Although proof of the existence of the electron (the subatomic particle that carries negative electrical charge) did not come until the end of the nineteenth century, and knowledge of the proton (the particle that carries positive electrical charge) was not known until 1918, Maxwell's equations established that an electric charge is a source of an electric field, and that electric lines of force begin and end on electric charges (though they may also exist in the absence of electric charges, if a changing magnetic field is present).
Because they are mathematically elegant (concise) a full understanding of Maxwell's equations require an advanced level of mathematical sophistication (above the level of beginning calculus). In addition, several forms of Maxwell's equations are in common use; although they look different, they all say essentially the same thing.
In summary, Maxwell's first equation, also known as Gauss's law, relates the electric field (E) that passes through a particular surface area (A) (e.g., a sphere) to a charge (Q) within that surface. Maxwell's second equation asserts that there are no “magnetic charges” and that, therefore, magnetic lines of force must always form closed loops. Maxwell's third equation, also known as Ampère's law, states that a magnetic field (B) can be induced by a circular loop by charges moving through a wire (i.e., an electric current designated as I) or by a changing electric field (electric flux). Maxwell's fourth equation, also known as Faraday's law, states that voltage is generated in a conductor as it passes through a magnetic field or as it cuts through magnetic lines of force (or, as also commonly stated, “cuts magnetic field lines”).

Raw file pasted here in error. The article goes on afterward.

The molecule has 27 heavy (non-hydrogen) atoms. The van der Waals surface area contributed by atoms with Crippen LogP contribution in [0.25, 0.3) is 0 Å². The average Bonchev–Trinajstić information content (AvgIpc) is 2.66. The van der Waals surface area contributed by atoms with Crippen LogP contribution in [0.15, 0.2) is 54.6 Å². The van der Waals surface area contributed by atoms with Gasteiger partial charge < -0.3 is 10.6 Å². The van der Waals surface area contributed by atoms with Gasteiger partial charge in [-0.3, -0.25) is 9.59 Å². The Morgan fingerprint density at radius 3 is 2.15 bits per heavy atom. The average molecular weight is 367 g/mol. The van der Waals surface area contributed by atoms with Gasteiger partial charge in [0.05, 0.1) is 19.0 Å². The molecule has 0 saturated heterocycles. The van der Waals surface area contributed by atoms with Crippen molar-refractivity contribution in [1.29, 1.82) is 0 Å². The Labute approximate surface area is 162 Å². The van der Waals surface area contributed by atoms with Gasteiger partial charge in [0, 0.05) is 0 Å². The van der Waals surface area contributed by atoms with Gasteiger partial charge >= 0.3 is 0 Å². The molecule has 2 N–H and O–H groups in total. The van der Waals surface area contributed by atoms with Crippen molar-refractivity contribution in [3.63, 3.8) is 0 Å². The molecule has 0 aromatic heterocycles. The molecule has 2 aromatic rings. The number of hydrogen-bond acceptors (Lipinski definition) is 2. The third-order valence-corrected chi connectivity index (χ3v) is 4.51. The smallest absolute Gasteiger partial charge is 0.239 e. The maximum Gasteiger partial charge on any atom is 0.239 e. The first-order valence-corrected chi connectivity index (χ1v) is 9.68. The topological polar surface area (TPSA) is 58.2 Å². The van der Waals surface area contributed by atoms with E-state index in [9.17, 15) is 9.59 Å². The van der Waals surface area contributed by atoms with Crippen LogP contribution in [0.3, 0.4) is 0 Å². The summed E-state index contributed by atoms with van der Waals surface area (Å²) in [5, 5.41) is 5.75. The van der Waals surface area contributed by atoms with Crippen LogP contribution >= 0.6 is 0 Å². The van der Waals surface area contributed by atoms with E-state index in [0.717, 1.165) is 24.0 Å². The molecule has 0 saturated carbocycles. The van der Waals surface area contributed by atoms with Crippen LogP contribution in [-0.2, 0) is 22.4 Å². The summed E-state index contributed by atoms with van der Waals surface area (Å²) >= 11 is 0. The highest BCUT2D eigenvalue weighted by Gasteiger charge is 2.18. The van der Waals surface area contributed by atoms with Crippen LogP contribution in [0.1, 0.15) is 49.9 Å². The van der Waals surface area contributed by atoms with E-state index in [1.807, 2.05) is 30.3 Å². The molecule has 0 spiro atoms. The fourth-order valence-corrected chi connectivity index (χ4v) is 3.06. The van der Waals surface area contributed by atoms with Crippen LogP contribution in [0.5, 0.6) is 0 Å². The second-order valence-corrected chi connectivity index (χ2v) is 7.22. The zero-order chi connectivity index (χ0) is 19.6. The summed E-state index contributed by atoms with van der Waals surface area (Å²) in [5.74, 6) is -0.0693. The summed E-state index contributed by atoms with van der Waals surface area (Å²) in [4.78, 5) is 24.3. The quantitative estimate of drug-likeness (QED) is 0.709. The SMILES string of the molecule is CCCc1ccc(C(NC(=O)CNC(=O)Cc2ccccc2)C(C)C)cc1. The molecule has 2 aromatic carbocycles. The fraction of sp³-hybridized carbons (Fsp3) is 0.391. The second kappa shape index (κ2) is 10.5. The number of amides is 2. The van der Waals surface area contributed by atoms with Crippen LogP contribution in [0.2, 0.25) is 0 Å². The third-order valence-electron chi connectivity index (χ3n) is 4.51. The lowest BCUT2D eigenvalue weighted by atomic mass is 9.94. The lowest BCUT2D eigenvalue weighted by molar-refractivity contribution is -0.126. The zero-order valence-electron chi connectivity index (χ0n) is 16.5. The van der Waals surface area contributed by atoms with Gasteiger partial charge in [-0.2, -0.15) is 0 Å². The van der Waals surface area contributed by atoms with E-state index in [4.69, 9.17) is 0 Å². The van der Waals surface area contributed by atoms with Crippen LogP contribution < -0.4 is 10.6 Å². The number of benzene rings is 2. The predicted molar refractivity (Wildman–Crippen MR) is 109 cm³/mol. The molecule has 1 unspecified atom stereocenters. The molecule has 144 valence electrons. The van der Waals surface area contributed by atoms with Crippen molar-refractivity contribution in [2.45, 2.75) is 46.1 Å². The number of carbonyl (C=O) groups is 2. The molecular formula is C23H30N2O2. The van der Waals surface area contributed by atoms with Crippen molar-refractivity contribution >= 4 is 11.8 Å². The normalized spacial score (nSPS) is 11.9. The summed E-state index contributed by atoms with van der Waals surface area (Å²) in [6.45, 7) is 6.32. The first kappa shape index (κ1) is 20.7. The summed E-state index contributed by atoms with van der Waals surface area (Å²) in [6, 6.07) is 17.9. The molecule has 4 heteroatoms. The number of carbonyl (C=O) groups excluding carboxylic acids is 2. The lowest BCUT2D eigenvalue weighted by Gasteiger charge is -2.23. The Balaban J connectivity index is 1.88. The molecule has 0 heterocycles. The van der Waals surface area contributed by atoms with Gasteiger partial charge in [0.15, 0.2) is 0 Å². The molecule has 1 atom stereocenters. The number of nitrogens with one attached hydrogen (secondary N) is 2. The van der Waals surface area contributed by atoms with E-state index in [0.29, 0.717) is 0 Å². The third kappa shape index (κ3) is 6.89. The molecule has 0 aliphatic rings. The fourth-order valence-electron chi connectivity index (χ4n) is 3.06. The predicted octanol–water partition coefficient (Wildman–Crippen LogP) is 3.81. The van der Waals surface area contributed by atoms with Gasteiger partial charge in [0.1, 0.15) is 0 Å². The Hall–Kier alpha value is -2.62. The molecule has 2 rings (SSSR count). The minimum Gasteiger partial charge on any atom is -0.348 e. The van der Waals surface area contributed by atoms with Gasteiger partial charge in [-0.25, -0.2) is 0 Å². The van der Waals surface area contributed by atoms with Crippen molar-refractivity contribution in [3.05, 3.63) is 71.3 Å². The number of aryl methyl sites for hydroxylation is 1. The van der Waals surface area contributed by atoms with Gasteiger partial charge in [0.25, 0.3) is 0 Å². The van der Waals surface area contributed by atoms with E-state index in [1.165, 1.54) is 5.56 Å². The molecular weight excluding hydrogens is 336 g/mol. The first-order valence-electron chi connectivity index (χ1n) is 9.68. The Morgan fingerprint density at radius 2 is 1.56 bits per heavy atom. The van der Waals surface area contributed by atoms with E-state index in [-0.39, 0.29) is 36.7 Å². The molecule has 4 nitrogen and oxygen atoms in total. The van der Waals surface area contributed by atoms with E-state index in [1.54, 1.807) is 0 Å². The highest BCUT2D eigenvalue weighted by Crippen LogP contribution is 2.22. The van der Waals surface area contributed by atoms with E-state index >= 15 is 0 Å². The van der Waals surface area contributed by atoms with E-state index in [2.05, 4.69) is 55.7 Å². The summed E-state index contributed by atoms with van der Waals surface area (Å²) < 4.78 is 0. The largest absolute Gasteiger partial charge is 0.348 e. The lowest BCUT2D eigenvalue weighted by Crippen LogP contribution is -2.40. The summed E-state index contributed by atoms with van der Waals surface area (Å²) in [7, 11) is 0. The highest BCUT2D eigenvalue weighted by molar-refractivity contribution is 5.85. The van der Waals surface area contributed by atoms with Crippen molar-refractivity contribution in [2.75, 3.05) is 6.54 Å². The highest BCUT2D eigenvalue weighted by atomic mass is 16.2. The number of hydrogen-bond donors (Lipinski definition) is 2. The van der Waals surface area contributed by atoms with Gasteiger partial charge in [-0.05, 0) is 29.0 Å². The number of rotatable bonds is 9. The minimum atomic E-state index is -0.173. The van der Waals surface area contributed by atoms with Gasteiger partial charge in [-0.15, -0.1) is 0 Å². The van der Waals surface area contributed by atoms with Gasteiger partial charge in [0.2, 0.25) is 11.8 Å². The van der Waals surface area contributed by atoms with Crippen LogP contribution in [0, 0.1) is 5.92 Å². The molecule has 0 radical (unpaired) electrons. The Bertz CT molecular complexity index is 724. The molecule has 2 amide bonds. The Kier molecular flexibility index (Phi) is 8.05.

Modern Cultural Connections
Prior to Maxwell's equations, scientists taught that all waves require a medium of propagation—some kind of flexible substance, whether solid, liquid, or gaseous—which could be set in motion in a way that transferred energy from one point to another. Maxwell's equations suggested that electromagnetic waves might not require such a medium: A changing electrical field and a changing magnetic field, paired together, might produce each other and move forward in space at the same time, constituting a wave without a medium—an electromagnetic wave. That the ether—a proposed transmissive medium of electromagnetic waves—does not exist was proved in 1887 by an ingenious experiment designed by Albert Michelson (1852–1931) and Edward Morley (1838–1923).